Muslims Seek to Thwart attempts to Beef Up Temple Mount Security


Worshippers dispersed after the prayers without incident.

Israeli border police screen Muslims on Sunday at a newly installed metal detector at a main entrance of the Temple Mount in Jerusalem's Old City.

Roni Alsheich says the policemen died of wounds sustained in the attack earlier Friday.

Sheikh Ikrima Sabri, the former grand Mufti of Jerusalem and Palestinian territories, said on Saturday that the closure was a "collective punishment" that affected thousands of worshippers, adds Al-Jazeera.

Hamas, the Islamic movement that runs the Gaza Strip, called the attack "a natural response to the Zionist terrorism and the desecration of the Al-Aqsa mosque", referring to previous Israeli raids at the site.

"This is a severe violation of the status quo", said Shikh Omar al-Qiswani, the director of the al-Aksa Mosque, said in a statement.

The two policemen killed were Israeli Arab citizens from the country's Druze community.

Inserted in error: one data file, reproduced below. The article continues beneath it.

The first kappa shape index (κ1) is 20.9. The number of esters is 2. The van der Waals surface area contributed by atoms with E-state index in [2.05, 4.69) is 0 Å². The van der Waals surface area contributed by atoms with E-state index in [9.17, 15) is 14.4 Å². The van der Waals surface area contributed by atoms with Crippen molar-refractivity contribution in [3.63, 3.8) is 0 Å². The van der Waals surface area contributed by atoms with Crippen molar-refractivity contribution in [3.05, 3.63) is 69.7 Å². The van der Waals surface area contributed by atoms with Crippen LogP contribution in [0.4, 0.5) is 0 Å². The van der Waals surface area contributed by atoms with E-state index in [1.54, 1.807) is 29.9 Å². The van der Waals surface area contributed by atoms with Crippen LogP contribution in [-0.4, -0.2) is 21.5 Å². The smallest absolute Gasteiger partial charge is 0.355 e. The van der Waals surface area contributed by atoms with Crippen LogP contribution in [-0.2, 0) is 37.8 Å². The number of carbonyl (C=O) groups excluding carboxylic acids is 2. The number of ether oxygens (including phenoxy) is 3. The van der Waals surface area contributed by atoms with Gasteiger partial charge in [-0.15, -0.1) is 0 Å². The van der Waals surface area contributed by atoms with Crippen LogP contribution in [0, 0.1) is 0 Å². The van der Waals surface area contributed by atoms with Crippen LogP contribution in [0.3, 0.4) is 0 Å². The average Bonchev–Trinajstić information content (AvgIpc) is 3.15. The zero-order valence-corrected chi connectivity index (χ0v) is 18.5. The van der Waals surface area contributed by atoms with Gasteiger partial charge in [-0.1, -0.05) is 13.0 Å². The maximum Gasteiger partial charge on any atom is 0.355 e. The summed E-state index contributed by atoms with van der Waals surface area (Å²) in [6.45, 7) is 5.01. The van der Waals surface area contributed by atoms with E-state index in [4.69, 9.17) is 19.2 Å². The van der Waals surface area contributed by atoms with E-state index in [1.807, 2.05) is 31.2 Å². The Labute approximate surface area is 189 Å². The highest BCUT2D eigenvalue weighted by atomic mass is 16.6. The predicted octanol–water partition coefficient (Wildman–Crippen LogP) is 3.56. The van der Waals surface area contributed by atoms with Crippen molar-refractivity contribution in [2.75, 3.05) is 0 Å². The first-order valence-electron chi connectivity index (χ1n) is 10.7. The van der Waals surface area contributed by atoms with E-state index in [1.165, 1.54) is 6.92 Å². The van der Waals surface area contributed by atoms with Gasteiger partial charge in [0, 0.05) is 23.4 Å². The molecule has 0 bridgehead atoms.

Two Israeli police officers, Major General Eyal Sattawi and Kamil Shanan, were killed. The suspect opened fire with an automatic weapon, prompting the troops to return fire, killing him.

Over 300 Palestinians have been killed by Israeli force since October that year, when the clashes intensified.

Israeli security forces stand guard in Jerusalem's Old City after Friday's shooting attack. It is the third holiest site in Islam after Mecca and Medina. The United States strongly condemns the terror attack.

The Jerusalem shrine has been the scene of repeated confrontations, including during the current wave of violence. Jews are permitted to visit the mosque but are forbidden to pray at the site to avoid stirring up any possible conflict.

The new step led to bigger disputes and a war on "the sovereignty of the mosque", leading to further confrontations near one of the gates, and leaving several Palestinians injured.

The incident was one of the triggers of an armed Palestinian uprising and an Israeli military crackdown.

This latest round of violence - sometimes referred to as the "Stabbing Intifada" - began in 2015 and although the attacks have become less frequent they have not stopped.